Summer Crochet www.lindadeancrochet.comLooking back over project I have created, the majority have been completed when the sun created temperatures that did not require being bundled up. Granted living in California means that I have more days of shine then rain, but still November through February tend to be fairly quiet on my hook. Maybe it is the holidays and being busy with other commitments, or the fact that hearty foods are needing cooking, and those are always my favorite to make.

One of the more practical explanation actually comes from the weather itself. Maybe I crochet more in summer to actually keep cool. I have only lived in a home with air conditioning for a few years of my life, mostly apartments in my early twenties, other than that I have used the old fashion method of cooling your home, windows. Windows are opened every night, and closed every morning, I still do this today, so during the day I do not really want to run around in the hot sun I prefer to stay seated by the fan. So maybe it is my lack of activity that lends to the movement of the hook.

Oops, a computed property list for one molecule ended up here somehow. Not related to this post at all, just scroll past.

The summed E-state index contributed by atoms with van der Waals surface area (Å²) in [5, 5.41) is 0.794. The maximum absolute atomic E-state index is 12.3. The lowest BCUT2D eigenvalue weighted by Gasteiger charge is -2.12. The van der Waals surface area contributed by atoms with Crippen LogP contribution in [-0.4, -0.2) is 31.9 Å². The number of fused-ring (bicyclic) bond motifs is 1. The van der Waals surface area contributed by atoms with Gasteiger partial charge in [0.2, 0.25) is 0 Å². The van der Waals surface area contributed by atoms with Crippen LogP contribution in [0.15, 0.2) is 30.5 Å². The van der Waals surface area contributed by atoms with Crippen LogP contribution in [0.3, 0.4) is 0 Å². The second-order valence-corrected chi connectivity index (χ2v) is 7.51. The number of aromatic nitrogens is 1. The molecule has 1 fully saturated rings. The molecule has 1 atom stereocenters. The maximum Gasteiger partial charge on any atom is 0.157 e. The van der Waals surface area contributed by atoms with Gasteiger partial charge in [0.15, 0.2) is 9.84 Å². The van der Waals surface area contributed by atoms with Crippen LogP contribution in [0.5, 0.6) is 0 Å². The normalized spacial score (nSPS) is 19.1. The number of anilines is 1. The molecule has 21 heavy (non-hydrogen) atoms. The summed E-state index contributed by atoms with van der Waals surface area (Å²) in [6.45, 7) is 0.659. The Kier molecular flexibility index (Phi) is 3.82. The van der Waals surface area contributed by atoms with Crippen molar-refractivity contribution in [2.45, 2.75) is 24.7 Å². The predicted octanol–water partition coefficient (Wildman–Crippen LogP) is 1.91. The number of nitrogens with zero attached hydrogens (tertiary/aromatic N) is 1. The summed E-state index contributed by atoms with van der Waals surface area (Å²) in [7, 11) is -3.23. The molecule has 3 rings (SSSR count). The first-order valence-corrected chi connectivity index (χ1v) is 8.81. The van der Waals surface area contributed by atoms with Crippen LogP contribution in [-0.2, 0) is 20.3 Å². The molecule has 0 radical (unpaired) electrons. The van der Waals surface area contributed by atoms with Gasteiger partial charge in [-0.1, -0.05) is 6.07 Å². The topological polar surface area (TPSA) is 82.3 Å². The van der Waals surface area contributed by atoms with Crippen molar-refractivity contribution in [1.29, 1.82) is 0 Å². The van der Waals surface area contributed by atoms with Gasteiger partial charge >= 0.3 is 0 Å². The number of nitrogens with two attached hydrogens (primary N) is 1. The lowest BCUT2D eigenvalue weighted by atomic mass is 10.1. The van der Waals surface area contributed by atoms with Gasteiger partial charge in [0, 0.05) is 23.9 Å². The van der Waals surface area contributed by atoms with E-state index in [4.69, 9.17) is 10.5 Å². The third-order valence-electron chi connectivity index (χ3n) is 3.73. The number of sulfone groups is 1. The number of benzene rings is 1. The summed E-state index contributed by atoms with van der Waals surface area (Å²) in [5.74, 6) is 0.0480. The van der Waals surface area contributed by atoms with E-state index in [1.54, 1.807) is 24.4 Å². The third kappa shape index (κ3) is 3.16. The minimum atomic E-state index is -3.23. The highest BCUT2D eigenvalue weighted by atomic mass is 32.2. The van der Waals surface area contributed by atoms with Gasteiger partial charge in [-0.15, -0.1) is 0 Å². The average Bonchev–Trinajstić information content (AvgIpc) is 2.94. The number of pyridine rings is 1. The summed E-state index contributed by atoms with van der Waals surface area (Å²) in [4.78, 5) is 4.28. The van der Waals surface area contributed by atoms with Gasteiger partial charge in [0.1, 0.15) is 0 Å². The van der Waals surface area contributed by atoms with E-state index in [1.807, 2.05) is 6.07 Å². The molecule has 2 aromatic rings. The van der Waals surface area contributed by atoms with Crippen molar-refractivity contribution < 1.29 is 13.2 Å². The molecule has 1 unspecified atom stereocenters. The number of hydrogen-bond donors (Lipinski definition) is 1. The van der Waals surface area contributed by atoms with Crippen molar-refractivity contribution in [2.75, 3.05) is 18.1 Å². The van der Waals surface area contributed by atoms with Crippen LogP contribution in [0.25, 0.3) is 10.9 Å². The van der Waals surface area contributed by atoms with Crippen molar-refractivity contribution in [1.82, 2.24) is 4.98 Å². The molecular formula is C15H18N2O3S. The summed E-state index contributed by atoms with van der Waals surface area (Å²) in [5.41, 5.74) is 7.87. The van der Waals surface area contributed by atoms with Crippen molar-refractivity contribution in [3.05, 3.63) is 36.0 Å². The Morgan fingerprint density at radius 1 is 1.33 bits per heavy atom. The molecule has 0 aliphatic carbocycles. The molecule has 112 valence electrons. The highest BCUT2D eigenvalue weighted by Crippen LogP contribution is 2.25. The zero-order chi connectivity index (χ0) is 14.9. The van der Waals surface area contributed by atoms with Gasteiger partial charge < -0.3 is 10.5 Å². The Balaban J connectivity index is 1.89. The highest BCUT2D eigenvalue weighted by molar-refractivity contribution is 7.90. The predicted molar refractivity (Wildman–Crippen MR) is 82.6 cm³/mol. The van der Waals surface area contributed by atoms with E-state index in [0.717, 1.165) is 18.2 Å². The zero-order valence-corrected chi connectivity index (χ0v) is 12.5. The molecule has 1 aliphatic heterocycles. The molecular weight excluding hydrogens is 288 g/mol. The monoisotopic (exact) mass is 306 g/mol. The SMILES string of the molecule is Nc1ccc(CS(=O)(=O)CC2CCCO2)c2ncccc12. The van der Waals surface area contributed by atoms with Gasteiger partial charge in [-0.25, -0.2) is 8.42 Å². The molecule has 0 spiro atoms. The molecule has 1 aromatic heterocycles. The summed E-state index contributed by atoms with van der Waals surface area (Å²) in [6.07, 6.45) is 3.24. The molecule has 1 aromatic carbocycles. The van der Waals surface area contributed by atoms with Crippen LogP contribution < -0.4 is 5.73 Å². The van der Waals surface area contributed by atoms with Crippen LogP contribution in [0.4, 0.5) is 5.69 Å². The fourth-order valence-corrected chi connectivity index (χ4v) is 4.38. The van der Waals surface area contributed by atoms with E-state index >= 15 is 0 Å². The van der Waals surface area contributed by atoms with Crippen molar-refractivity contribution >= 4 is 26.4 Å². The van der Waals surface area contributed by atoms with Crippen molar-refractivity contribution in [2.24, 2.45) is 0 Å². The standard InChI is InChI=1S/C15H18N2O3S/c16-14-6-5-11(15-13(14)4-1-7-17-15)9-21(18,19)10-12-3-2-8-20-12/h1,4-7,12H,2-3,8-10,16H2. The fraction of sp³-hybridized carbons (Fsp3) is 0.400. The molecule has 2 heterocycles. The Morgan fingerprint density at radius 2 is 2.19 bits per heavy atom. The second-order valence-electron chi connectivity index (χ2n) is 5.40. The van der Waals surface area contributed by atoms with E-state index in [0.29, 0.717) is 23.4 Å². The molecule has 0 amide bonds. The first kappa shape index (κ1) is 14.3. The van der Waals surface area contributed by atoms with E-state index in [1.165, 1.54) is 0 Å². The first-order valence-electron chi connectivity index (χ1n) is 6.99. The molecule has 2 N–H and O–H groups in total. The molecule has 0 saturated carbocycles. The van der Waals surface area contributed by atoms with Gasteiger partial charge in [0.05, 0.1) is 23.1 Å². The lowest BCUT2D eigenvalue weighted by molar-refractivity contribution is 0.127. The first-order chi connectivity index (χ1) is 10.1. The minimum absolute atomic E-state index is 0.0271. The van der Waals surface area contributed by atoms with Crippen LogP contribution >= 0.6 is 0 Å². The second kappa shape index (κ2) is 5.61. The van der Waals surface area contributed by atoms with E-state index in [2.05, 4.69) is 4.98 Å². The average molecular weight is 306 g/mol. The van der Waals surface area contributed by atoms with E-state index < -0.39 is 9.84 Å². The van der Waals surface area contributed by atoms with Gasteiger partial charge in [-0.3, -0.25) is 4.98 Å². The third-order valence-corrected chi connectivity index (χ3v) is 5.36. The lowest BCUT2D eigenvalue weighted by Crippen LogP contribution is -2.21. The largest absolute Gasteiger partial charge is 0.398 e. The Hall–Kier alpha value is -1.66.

Or maybe it is simply that the new life of the season stirs a creative spark in me. Maybe I need more daylight to get my ideas flowing and my craft progressing. Whatever the reason, it helps me to remember that I get this bit of crochet flurry especially around January when I feel like I have no energy and ideas. Maybe the warmth stirs me, and that is odd since summer really is not my favorite season, I could do with less heat.

 

Cotton & Linen Perfect Zooey for Summer

When the temperature climbs to numbers that have more than two places in them, yarn does not sound like the leisure activity that it usually is. Fortunately there are nice plant based yarns that do not trap the heat like wool or even acrylic does. Juniper Moon Farm creates one such yarn in Zooey.

Zooey is a 60% cotton, 40% linen yarn that feels cool and is durable. I have to admit, I am not always drawn to linen, but the blend with cotton in this yarn makes it softer and less stiff than I have experienced in other yarns. It can take a hardy blocking, and I recommend that you plan on blocking this yarn, it brings an entirely new quality to it. Once it takes water, which it generously absorbs, it blossoms and becomes softer. It then can really open up stitch work and make some beautiful lace work with relatively little effort.